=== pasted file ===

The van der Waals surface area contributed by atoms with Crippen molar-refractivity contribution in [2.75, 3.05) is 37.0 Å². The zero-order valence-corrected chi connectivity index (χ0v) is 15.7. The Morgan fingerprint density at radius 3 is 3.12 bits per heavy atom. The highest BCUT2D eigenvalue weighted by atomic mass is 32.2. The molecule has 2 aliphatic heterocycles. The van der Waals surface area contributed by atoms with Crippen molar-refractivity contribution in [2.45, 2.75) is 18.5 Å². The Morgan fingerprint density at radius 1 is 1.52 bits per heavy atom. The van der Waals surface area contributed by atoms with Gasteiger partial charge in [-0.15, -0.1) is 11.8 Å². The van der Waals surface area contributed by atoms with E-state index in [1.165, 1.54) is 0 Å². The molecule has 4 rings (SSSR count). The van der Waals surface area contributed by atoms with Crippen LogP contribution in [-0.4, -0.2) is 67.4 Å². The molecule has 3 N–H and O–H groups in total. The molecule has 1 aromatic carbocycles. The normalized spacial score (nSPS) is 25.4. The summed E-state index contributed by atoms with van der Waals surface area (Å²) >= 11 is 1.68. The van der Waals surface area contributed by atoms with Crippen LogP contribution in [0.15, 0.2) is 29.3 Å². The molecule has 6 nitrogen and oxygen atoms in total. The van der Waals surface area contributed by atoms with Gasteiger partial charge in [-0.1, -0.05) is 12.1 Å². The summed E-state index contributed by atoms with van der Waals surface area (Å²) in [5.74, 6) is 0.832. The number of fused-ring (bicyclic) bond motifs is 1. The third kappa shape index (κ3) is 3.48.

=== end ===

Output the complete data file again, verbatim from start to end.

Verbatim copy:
The van der Waals surface area contributed by atoms with Crippen molar-refractivity contribution in [2.75, 3.05) is 37.0 Å². The zero-order valence-corrected chi connectivity index (χ0v) is 15.7. The Morgan fingerprint density at radius 3 is 3.12 bits per heavy atom. The highest BCUT2D eigenvalue weighted by atomic mass is 32.2. The molecule has 2 aliphatic heterocycles. The van der Waals surface area contributed by atoms with Crippen molar-refractivity contribution in [2.45, 2.75) is 18.5 Å². The Morgan fingerprint density at radius 1 is 1.52 bits per heavy atom. The van der Waals surface area contributed by atoms with Gasteiger partial charge in [-0.15, -0.1) is 11.8 Å². The van der Waals surface area contributed by atoms with E-state index in [1.165, 1.54) is 0 Å². The molecule has 4 rings (SSSR count). The van der Waals surface area contributed by atoms with Crippen LogP contribution in [-0.4, -0.2) is 67.4 Å². The molecule has 3 N–H and O–H groups in total. The molecule has 1 aromatic carbocycles. The normalized spacial score (nSPS) is 25.4. The summed E-state index contributed by atoms with van der Waals surface area (Å²) >= 11 is 1.68. The van der Waals surface area contributed by atoms with Crippen LogP contribution in [0.15, 0.2) is 29.3 Å². The molecule has 6 nitrogen and oxygen atoms in total. The van der Waals surface area contributed by atoms with Gasteiger partial charge in [-0.1, -0.05) is 12.1 Å². The summed E-state index contributed by atoms with van der Waals surface area (Å²) in [5.74, 6) is 0.832. The number of fused-ring (bicyclic) bond motifs is 1. The third kappa shape index (κ3) is 3.48.